Wednesday 21 March 2018

'God weeps' over child abuse, says Pope

A nun is body-searched as she arrives for the Pope’s mass in Philadelphia
A nun is body-searched as she arrives for the Pope’s mass in Philadelphia

Nicole Winfield

Pope Francis told victims of child sexual abuse in the US that "God weeps" over what was done to them by clergy.

On the final day of his American visit, he promised to hold accountable those responsible for the scandal in the church and delivered a powerful warning to American bishops accused of covering up for paedophile priests, instead of reporting them to police.

In a gesture of reconciliation just hours before he was to return to Rome, the Pope told the victims he was "deeply sorry" for the times they came forward to report the abuse and weren't believed. He assured them that he believed them.

"I pledge to you that we will follow the path of truth, wherever it may lead," Pope Francis said in Spanish. "Clergy and bishops will be held accountable when they abuse or fail to protect children."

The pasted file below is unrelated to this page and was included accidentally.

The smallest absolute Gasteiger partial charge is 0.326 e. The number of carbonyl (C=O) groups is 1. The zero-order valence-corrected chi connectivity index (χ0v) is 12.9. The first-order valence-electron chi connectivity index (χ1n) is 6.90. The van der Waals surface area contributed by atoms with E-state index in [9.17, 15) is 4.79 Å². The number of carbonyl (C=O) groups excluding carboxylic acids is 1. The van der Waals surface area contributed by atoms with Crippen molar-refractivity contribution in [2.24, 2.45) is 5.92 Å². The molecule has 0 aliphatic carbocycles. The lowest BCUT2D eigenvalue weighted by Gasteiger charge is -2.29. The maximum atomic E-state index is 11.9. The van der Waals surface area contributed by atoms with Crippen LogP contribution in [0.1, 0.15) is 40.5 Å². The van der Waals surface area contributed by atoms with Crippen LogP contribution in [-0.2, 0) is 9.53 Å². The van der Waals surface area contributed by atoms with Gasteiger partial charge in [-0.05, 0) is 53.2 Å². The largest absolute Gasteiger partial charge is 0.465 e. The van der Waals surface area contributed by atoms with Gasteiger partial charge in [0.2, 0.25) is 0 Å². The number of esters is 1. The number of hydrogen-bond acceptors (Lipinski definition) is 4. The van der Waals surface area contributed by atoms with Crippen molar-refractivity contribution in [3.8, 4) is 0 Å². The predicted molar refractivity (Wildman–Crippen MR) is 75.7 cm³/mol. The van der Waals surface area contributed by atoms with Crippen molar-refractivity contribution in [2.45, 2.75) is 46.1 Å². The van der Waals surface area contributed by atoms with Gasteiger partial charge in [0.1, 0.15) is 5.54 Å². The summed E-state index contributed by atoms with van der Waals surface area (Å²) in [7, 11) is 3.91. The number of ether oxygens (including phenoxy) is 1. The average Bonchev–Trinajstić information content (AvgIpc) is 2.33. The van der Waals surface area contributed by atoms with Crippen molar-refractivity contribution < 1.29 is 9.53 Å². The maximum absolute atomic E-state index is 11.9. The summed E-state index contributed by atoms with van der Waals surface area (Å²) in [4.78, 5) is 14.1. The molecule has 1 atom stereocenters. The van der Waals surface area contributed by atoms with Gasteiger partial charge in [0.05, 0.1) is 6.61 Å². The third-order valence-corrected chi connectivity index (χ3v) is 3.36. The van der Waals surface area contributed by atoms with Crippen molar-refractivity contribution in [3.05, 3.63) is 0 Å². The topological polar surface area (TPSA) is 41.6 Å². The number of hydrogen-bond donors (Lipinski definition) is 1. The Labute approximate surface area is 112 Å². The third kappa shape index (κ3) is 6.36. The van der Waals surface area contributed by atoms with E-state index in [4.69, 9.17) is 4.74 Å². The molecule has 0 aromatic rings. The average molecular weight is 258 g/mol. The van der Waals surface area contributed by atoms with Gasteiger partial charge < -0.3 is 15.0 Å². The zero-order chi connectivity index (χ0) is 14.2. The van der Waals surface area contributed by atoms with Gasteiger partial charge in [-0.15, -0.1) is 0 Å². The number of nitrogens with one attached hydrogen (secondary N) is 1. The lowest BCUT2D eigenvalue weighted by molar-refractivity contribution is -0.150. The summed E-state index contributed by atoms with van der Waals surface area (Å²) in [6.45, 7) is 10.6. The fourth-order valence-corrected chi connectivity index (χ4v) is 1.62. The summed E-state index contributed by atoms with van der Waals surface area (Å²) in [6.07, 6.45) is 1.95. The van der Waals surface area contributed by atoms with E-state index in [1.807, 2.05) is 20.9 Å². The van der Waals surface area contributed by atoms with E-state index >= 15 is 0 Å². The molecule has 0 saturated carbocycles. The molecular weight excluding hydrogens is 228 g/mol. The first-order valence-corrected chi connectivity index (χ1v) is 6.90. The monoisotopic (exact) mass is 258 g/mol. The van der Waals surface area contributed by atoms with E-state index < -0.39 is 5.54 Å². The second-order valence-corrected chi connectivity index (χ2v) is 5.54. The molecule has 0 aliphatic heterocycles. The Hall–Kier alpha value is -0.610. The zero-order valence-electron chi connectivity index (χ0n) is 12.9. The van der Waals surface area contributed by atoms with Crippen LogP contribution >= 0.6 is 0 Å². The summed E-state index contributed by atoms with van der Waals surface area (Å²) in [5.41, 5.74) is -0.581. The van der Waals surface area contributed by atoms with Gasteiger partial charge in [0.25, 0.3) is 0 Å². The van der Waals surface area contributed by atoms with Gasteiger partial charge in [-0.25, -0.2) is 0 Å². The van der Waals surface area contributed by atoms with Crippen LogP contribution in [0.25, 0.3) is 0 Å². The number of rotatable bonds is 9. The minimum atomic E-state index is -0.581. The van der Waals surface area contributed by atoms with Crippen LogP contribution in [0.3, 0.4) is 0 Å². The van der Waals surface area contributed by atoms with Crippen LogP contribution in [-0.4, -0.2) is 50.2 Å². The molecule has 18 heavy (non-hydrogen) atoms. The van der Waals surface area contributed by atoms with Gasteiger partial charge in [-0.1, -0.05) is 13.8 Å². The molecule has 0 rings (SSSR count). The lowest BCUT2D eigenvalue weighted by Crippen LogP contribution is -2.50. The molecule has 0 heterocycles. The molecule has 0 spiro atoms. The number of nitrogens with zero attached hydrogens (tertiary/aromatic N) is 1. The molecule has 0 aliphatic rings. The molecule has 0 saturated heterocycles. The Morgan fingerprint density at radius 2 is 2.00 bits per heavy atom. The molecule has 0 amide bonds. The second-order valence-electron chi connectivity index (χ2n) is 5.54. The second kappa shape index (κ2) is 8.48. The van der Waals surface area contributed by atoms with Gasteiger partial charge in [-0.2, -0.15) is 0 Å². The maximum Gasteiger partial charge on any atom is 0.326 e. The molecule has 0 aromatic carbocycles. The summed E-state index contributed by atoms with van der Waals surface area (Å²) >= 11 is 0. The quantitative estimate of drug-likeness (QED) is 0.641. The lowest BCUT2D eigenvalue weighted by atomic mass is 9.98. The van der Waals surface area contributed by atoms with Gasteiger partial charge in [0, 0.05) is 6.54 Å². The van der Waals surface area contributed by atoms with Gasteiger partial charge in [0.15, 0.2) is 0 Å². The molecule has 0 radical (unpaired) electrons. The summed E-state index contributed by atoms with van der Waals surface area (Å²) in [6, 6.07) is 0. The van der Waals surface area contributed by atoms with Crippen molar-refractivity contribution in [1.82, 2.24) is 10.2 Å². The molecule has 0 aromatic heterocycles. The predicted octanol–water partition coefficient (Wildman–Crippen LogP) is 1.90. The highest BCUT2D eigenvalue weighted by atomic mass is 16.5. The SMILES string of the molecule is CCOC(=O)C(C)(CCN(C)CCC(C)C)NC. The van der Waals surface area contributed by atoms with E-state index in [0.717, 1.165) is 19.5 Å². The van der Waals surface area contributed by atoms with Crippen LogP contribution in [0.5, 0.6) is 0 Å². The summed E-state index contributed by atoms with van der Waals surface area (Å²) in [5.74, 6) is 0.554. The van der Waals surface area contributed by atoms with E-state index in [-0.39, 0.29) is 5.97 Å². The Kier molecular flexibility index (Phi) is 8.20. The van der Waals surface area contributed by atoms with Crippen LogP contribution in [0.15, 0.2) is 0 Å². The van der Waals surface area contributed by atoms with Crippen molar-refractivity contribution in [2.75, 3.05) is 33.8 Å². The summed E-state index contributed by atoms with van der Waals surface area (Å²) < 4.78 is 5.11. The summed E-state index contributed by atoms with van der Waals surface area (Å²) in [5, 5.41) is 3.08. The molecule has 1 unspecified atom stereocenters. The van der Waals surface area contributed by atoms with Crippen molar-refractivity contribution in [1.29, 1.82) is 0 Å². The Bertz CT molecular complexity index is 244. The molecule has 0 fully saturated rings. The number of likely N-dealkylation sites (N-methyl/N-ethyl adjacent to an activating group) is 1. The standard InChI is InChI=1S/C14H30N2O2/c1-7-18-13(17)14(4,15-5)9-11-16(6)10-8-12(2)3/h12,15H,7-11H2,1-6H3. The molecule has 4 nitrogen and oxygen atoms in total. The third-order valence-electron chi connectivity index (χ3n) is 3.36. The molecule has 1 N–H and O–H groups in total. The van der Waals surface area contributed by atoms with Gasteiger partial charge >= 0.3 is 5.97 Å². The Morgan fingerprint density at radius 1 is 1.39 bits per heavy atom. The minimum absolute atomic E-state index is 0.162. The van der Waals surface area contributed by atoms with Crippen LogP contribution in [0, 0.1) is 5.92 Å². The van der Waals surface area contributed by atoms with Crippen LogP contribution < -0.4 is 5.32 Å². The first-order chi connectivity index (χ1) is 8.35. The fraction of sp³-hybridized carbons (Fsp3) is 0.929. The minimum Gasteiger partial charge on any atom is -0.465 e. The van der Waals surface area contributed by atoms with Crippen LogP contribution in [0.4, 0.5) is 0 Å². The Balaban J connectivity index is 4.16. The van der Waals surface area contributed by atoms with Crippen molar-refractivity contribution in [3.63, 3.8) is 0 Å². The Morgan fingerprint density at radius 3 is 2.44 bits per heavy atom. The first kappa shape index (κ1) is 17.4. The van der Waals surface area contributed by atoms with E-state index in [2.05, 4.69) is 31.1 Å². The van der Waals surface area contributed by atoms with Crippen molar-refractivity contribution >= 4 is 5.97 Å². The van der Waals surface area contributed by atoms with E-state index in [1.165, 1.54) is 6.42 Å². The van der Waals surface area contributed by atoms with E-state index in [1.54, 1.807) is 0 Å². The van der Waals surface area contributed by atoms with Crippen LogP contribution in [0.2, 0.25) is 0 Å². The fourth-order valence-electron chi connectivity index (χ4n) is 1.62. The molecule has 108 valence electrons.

Then he went into a meeting with American bishops in town for a Catholic festival on the family and told them the same thing face to face.

"God weeps" over what was done to the youngsters, the Pope told them.

The gesture came as tens of thousands of the Catholic faithful streamed into the heavily fortified City of Brotherly Love for the last and potentially biggest event of the Pope's joyful six-day US visit: a Mass on Philadelphia's grandest boulevard, the Benjamin Franklin Parkway.

Organisers predicted a crowd of one million, although there were fears that the unprecedented security, including airport-style bag searches, crowd-control cattle chutes and blocked-off streets, had scared many people away and would depress the turnout.

Victim-support groups were unimpressed by the meeting in Philadelphia.

The main victims' support group, SNAP, dismissed it as an exercise in public relations.

"Is a child anywhere on Earth safer now that a Pope, for maybe the seventh or eighth time or ninth time, has briefly chatted with abuse victims? No," said SNAP's David Clohessy.

Irish Independent

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